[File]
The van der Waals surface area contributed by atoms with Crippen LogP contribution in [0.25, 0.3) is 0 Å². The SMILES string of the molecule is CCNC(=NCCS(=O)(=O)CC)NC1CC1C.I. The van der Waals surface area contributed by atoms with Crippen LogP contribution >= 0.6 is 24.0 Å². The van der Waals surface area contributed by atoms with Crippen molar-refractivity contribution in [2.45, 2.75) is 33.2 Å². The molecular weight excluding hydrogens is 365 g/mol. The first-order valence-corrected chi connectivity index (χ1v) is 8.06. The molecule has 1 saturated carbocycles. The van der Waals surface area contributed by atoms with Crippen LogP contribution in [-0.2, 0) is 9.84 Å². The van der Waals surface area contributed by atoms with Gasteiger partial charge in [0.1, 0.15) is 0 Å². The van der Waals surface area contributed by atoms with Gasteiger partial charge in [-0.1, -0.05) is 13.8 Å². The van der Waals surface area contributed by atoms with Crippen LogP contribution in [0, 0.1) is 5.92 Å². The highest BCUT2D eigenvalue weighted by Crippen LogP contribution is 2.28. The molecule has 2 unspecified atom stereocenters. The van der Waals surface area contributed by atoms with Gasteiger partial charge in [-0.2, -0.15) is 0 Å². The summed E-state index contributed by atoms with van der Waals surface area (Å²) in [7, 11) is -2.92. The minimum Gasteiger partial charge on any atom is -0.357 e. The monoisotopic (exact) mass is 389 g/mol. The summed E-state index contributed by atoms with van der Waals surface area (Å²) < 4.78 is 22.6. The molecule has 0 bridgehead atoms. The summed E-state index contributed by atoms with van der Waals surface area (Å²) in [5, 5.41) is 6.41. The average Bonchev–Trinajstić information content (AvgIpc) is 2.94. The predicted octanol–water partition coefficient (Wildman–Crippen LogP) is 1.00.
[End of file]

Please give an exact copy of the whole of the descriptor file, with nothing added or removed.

The van der Waals surface area contributed by atoms with Crippen LogP contribution in [0.25, 0.3) is 0 Å². The SMILES string of the molecule is CCNC(=NCCS(=O)(=O)CC)NC1CC1C.I. The van der Waals surface area contributed by atoms with Crippen LogP contribution >= 0.6 is 24.0 Å². The van der Waals surface area contributed by atoms with Crippen molar-refractivity contribution in [2.45, 2.75) is 33.2 Å². The molecular weight excluding hydrogens is 365 g/mol. The first-order valence-corrected chi connectivity index (χ1v) is 8.06. The molecule has 1 saturated carbocycles. The van der Waals surface area contributed by atoms with Crippen LogP contribution in [-0.2, 0) is 9.84 Å². The van der Waals surface area contributed by atoms with Gasteiger partial charge in [0.1, 0.15) is 0 Å². The van der Waals surface area contributed by atoms with Gasteiger partial charge in [-0.1, -0.05) is 13.8 Å². The van der Waals surface area contributed by atoms with Crippen LogP contribution in [0, 0.1) is 5.92 Å². The highest BCUT2D eigenvalue weighted by Crippen LogP contribution is 2.28. The molecule has 2 unspecified atom stereocenters. The van der Waals surface area contributed by atoms with Gasteiger partial charge in [-0.2, -0.15) is 0 Å². The summed E-state index contributed by atoms with van der Waals surface area (Å²) in [7, 11) is -2.92. The minimum Gasteiger partial charge on any atom is -0.357 e. The monoisotopic (exact) mass is 389 g/mol. The summed E-state index contributed by atoms with van der Waals surface area (Å²) < 4.78 is 22.6. The molecule has 0 bridgehead atoms. The summed E-state index contributed by atoms with van der Waals surface area (Å²) in [5, 5.41) is 6.41. The average Bonchev–Trinajstić information content (AvgIpc) is 2.94. The predicted octanol–water partition coefficient (Wildman–Crippen LogP) is 1.00.